De­spite its suc­cess, South Korea sees a tremen­dous up­side for growth as a MICE des­ti­na­tion. Of the 14 mil­lion inbound tourists that vis­ited the coun­try in 2014, a rough es­ti­mate is that 5% of them were re­lated to the MICE in­dus­try, Ms. Cho said.

“With Sam­sung, Hyundai, and LG be­com­ing house­hold names, Korea is gain­ing more at­ten­tion from the science and tech­nol­ogy in­dus­try. Their tech­no­log­i­cal break­throughs high­light Korea’s great pool of in­dus­try in­no­va­tors and lead­ers who are very much will­ing to ad­dress the in­ter­na­tional com­mu­nity through congress and sci­en­tific con­ven­tions in the coun­try,” Ms. Cho said.

While China cur­rently dom­i­nates South Korea’s in­cen­tives mar­ket, South Korea is mak­ing an ag­gres­sive push to lure other coun­tries in or­der to be­come a true global hub for MICE.

South­east Asia, a mar­ket of ap­prox­i­mately 600 mil­lion peo­ple, holds a lot of prom­ise for South Korea’s MICE in­dus­try. The Philip­pines, the re­gion’s sec­ond fastest-grow­ing economy be­hind China, is be­ing wooed to take ad­van­tage of South Korea’s be­ing one of the near­est win­ter des­ti­na­tions and its no-Visa travel pol­icy to Jeju Is­land.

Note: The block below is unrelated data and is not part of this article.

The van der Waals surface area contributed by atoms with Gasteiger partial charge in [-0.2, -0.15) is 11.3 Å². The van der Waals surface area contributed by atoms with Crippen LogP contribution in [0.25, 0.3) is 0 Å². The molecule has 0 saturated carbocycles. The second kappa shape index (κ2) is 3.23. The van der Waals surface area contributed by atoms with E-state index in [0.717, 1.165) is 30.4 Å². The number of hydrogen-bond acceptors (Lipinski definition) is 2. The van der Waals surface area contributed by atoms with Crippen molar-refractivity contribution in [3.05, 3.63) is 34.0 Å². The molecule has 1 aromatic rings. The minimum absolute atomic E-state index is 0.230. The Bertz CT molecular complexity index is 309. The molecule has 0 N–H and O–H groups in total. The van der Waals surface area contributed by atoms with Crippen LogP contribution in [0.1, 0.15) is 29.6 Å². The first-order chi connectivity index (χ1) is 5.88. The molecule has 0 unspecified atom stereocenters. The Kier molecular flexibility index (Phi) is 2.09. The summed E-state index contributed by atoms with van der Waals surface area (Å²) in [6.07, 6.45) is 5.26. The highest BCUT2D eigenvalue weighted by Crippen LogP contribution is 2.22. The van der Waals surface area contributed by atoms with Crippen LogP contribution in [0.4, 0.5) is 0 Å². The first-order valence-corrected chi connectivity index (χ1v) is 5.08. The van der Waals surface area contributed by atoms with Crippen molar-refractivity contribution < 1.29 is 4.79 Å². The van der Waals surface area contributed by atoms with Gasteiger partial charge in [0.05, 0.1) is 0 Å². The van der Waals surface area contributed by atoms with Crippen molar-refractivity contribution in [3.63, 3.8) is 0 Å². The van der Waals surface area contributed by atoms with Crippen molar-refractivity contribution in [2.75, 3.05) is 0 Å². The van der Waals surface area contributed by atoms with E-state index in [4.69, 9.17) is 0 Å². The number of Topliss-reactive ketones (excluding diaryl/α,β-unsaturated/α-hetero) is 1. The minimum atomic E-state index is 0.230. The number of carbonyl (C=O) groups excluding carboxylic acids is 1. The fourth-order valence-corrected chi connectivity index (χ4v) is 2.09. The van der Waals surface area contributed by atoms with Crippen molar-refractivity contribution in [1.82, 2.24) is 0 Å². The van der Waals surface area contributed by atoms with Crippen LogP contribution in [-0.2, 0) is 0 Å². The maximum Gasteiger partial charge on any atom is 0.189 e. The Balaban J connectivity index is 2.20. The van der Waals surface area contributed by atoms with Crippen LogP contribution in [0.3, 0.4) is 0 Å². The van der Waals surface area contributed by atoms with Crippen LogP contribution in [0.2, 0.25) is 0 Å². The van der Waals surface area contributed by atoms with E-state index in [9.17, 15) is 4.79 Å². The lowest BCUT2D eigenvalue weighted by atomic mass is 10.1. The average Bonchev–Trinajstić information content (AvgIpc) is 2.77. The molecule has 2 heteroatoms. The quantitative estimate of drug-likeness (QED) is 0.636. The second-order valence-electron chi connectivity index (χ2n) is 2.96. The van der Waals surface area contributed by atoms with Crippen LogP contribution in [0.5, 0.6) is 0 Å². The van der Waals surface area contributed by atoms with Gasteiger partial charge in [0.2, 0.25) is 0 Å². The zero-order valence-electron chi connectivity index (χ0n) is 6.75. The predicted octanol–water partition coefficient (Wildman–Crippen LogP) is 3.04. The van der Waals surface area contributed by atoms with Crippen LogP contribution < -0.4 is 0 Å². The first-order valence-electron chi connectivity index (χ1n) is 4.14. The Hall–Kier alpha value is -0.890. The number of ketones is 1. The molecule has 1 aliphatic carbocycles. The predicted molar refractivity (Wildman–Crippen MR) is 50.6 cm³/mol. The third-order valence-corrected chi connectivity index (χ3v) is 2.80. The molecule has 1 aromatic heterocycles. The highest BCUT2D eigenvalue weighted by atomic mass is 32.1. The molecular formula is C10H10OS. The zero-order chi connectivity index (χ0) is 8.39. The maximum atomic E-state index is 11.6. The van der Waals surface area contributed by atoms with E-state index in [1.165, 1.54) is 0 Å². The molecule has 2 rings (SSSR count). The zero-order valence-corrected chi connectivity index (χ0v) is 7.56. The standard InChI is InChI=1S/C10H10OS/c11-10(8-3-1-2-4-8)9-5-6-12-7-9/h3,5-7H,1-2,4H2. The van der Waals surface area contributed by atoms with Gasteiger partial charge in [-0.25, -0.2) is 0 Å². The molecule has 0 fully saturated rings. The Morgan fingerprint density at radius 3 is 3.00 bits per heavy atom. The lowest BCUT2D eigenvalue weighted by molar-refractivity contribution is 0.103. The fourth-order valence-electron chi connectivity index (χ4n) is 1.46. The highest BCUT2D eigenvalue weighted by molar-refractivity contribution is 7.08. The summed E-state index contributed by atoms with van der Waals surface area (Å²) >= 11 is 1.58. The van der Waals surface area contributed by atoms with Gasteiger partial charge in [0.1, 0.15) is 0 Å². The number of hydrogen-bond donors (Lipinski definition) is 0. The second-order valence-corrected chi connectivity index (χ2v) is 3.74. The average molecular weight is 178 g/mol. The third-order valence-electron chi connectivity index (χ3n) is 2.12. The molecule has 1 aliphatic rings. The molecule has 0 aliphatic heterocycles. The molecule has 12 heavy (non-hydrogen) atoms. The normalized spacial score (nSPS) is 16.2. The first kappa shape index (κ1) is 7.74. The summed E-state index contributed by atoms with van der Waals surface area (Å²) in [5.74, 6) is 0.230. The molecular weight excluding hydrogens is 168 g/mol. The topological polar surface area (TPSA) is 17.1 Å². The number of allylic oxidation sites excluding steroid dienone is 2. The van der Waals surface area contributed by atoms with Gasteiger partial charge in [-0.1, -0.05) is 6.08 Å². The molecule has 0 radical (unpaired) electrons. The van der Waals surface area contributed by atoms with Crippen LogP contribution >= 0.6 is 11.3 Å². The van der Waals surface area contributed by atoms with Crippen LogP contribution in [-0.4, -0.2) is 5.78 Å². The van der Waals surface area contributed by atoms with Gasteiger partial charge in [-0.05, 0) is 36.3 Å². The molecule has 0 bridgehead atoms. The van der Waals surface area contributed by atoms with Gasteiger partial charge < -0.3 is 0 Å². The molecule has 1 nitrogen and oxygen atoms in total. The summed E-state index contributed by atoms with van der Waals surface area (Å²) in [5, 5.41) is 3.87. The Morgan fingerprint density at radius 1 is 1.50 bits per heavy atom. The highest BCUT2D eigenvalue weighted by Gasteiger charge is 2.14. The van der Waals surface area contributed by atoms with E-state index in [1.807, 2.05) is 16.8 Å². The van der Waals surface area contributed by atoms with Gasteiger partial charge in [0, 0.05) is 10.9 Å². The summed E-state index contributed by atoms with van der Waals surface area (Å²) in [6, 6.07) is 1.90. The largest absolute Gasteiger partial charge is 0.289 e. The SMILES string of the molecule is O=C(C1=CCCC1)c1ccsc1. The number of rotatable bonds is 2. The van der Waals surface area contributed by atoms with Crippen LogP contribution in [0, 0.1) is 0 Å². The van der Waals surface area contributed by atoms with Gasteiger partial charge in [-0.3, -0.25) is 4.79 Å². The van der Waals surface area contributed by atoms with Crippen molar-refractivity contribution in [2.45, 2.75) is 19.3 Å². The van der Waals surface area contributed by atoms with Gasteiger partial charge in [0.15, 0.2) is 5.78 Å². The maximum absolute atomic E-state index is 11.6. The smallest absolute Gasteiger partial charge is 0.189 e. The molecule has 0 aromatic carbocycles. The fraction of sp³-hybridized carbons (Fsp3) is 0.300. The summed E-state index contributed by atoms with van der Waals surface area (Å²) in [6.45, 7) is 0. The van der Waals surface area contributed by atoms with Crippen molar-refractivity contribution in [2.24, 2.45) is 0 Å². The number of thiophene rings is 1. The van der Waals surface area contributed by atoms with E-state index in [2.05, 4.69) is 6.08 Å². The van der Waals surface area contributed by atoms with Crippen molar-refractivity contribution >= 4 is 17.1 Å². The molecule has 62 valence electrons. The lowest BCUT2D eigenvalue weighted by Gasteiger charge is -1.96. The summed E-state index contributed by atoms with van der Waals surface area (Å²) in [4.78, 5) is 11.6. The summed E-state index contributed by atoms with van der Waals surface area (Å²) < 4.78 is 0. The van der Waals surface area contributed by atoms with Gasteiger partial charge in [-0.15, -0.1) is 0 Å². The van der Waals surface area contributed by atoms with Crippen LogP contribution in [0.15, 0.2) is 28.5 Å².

The re­gional pow­er­house is hold­ing road shows in Lon­don and New York — the head­quar­ters of the world’s big­gest cor­po­ra­tions and or­ga­ni­za­tions — to bring ma­jor in­ter­na­tional con­fer­ences to its ul­tra­mod­ern MICE fa­cil­i­ties, she said.


But for South Korea, there is more to it as a MICE des­ti­na­tion apart from K-Wave. With a world-class in­ter­na­tional air­port in In­cheon as the main gate­way, the Asian gi­ant boasts of ma­jor con­ven­tion cen­ters and unique fa­cil­i­ties to serve the world’s big­gest gath­er­ings.

Seoul is home to the Coex Con­ven­tion & Ex­hi­bi­tion Cen­ter, South Korea’s premier events venue. Four spe­cialised ex­hi­bi­tion halls can be di­vided into 12 sep­a­rate rooms, and in­clude a con­ven­tion hall with space for up to 7,000 peo­ple. It also boasts of 54 meet­ing rooms and of­fice space equipped with state-of-the-art fa­cil­i­ties and a cut­ting edge build­ing man­age­ment sys­tem.

Coex has evolved into a lead­ing cul­ture-busi­ness plat­form, with the open­ing of the Coex Mall, Asia’s largest un­der­ground shop­ping cen­ter, in 2014 and SM Town, the multi- pur­pose cul­tural space of South Korean firm S. M. En­ter­tain­ment Co. Ltd., last year. There are roughly 7,500 ho­tel rooms strate­gi­cally lo­cated within five kilo­me­ters of the com­plex.

Apart from Seoul, South Korea has sev­eral other promis­ing MICE des­ti­na­tions, such as In­cheon, Gyeonggi, Dae­jeon, Gang­won, Gwangju, Daegu, Gyeong­nam, Busan, Gyeongju, and Jeju — ev­ery city be­ing de­vel­oped to ac­com­mo­date small- to large-scale meet­ings and events.